For Immediate Release: October 22, 2010
Contact: Maria Fuentes, 207-592-0227 or 207-622-0526
What Maine’s new governor, legislature should know about transportation
Group releases four-point ‘funding guidebook’ to address transportation shortfalls
Maine is in the midst of a transportation crisis - and we need strong leaders at the Blaine House and in the Maine Legislature to help address the state’s deteriorating transportation infrastructure. The Maine Better Transportation Association (MBTA) has prepared a four-point policy paper with recommendations it hopes will serve as a transportation funding guidebook for incoming elected officials.
“Maine’s Highway Fund faces a $720 million two-year structural gap, and it’s only going to get worse as vehicles become more fuel efficie nt and our backlog of deteriorating, outdated infrastructure grows,” said MBTA President Deborah Dunlap Avasthi. “In fact, estimates are that shortfall will grow to $3 billion over the next 10 years if we do not act now to fund improvements to our highways, bridges, rail, ports and transit systems.”
How the state can address the transportation funding shortfall in the face of increased fuel efficiency and falling fuel tax revenues, is the subject of an MBTA policy paper titled Transportation: The case for investment. The paper establishes four guiding principles to reverse decades of neglect and underfunding: advancing a user-funding model to prioritize and finance system improvements; addressing the backlog of failing and substandard infrastructure; targeting transportation investments to help Maine’s economy grow; and innovating to maximize the value of the state’s investments.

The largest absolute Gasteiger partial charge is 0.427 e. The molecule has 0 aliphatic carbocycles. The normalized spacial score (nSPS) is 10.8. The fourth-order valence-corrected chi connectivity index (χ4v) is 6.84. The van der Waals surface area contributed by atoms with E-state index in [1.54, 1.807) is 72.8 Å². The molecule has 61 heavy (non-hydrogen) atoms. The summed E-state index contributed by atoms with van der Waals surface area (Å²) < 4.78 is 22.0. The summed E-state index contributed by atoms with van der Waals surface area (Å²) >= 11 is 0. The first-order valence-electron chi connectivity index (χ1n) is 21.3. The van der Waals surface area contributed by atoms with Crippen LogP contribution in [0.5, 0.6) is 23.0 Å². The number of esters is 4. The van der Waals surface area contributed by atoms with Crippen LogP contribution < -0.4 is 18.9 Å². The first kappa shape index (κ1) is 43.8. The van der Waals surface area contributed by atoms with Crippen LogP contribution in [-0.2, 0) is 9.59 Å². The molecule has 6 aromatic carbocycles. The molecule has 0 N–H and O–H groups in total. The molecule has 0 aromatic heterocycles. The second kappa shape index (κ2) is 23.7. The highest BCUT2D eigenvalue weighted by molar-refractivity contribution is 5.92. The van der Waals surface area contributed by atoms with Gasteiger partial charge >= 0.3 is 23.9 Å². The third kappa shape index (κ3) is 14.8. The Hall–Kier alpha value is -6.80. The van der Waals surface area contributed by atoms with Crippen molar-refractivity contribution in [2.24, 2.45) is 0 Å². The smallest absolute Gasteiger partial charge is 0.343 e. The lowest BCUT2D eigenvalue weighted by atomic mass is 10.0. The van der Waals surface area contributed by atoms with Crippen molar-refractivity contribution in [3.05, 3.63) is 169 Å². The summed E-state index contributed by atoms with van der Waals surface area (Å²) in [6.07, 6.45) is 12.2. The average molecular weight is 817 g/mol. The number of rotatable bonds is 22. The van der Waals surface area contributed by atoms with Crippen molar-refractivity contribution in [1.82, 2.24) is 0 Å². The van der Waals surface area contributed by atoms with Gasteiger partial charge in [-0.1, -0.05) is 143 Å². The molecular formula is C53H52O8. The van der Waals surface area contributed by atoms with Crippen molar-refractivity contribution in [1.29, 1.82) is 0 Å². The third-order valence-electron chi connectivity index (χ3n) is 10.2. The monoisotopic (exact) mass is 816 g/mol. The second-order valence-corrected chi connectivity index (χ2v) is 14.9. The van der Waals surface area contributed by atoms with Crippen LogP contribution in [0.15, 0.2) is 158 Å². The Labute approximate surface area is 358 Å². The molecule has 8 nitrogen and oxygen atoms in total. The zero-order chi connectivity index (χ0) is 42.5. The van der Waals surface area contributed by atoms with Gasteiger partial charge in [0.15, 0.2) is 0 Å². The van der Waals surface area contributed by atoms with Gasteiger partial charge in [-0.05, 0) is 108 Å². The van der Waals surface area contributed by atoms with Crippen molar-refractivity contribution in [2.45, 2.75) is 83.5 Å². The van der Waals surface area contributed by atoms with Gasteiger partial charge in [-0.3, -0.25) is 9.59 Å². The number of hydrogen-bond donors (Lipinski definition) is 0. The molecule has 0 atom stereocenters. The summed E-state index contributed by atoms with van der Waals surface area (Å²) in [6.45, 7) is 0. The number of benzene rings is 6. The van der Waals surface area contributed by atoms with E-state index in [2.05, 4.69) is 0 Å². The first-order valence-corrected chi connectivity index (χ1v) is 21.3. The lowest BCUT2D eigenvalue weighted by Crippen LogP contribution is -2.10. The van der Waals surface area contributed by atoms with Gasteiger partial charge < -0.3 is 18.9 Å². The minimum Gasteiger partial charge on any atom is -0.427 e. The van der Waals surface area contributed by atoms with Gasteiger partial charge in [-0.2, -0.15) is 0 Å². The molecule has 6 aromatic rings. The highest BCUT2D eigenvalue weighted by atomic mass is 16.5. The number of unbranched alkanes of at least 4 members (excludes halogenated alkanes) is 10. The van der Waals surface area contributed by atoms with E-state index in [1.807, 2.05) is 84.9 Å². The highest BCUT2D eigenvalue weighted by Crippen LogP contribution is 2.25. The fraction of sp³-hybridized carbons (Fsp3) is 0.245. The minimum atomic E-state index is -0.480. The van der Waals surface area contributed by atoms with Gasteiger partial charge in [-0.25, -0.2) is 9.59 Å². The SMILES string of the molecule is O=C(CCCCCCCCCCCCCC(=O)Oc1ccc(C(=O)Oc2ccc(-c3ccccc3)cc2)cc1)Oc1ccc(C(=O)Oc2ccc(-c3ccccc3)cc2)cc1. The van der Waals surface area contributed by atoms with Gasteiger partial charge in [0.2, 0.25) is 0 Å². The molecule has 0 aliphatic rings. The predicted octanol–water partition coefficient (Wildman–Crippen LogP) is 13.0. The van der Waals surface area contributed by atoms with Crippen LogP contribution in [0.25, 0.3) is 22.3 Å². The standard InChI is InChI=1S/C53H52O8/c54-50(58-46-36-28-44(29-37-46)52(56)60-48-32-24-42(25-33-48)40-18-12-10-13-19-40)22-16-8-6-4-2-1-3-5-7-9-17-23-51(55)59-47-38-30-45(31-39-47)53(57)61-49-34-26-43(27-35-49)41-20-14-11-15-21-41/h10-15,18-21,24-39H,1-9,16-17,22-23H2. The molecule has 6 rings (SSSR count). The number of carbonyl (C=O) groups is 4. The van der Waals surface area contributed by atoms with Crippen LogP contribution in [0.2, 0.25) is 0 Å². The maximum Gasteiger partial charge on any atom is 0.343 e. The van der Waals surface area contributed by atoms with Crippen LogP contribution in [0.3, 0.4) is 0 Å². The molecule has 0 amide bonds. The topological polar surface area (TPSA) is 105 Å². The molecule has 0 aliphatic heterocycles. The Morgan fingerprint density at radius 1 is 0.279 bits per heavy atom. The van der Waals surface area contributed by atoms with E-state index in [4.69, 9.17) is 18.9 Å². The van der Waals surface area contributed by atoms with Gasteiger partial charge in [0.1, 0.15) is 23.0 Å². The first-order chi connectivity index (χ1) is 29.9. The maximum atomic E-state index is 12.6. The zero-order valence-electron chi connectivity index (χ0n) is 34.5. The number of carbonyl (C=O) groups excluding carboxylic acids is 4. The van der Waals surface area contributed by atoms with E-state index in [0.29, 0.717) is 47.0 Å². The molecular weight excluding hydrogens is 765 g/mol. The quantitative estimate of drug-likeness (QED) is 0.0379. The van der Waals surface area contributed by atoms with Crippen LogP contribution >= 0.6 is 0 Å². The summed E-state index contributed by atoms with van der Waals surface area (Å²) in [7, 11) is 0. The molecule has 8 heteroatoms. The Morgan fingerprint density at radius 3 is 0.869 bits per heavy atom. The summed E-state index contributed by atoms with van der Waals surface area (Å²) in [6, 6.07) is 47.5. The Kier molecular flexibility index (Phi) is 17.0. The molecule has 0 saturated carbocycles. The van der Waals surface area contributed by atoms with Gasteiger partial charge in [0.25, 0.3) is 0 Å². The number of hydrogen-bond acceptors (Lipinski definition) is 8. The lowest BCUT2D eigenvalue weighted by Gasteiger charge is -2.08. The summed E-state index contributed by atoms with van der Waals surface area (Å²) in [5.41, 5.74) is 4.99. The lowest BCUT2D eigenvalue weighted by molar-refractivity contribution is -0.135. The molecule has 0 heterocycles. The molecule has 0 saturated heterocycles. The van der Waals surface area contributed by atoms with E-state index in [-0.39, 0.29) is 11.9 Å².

Authored by former MaineDOT Commissioner John Melrose, the policy piecealso outlines 26 specific recommendations for fixing Maine’s transportation system from raising and modernizing the fuel tax and leveraging public funding to encourage private investment to improving connections and reinvigorating the state’s three port strategy.
“Some of these recommendations are bound to spark debate, but the truth is, we need to rise above politics and act swiftly and responsibly because our future is at stake,” said Avasthi. “Most importantly, we want Maine’s leaders to know that we can do the right thing, just as our parents and grandparents did before us when they invested in the building of the interstate highway system.”
“These investments are so important to Maine,” said MBTA Executive Director Maria Fuentes. “Because without a safe, efficient transportation system, we are putting our families, our jobs and our economy at risk.”
Founded in 1939, the MBTA is a non-partisan voice for a safe, efficient transportation network for Maine. The organization has 700 members representing municipalities, businesses and individuals from all areas of the state.
To download the complete report or for more information, visit www.mbtaonline.org
or call 207-622-0526.